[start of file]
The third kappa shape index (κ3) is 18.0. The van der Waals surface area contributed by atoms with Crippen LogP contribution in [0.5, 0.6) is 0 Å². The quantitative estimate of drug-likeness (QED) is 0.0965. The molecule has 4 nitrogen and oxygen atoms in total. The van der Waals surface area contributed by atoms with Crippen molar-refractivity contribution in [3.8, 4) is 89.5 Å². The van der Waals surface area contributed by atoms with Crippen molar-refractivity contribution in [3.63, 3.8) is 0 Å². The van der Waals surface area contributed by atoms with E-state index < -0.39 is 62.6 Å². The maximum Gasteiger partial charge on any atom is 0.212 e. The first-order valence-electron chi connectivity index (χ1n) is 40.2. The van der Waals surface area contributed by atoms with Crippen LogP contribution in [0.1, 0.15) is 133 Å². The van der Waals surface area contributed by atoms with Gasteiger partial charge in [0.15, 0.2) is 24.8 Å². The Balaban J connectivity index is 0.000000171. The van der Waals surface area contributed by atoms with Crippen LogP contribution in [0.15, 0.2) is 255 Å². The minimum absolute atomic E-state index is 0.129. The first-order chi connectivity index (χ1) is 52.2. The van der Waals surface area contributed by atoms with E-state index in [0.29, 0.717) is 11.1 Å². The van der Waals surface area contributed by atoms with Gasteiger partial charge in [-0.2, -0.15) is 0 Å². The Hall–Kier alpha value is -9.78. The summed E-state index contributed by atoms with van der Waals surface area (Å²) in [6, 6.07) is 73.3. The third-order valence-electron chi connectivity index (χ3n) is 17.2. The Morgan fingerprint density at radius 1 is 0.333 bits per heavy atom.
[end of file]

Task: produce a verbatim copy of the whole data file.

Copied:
The third kappa shape index (κ3) is 18.0. The van der Waals surface area contributed by atoms with Crippen LogP contribution in [0.5, 0.6) is 0 Å². The quantitative estimate of drug-likeness (QED) is 0.0965. The molecule has 4 nitrogen and oxygen atoms in total. The van der Waals surface area contributed by atoms with Crippen molar-refractivity contribution in [3.8, 4) is 89.5 Å². The van der Waals surface area contributed by atoms with Crippen molar-refractivity contribution in [3.63, 3.8) is 0 Å². The van der Waals surface area contributed by atoms with E-state index < -0.39 is 62.6 Å². The maximum Gasteiger partial charge on any atom is 0.212 e. The first-order valence-electron chi connectivity index (χ1n) is 40.2. The van der Waals surface area contributed by atoms with Crippen LogP contribution in [0.1, 0.15) is 133 Å². The van der Waals surface area contributed by atoms with Gasteiger partial charge in [0.15, 0.2) is 24.8 Å². The Balaban J connectivity index is 0.000000171. The van der Waals surface area contributed by atoms with Crippen LogP contribution in [0.15, 0.2) is 255 Å². The minimum absolute atomic E-state index is 0.129. The first-order chi connectivity index (χ1) is 52.2. The van der Waals surface area contributed by atoms with E-state index in [0.29, 0.717) is 11.1 Å². The van der Waals surface area contributed by atoms with Gasteiger partial charge in [-0.2, -0.15) is 0 Å². The Hall–Kier alpha value is -9.78. The summed E-state index contributed by atoms with van der Waals surface area (Å²) in [6, 6.07) is 73.3. The third-order valence-electron chi connectivity index (χ3n) is 17.2. The Morgan fingerprint density at radius 1 is 0.333 bits per heavy atom.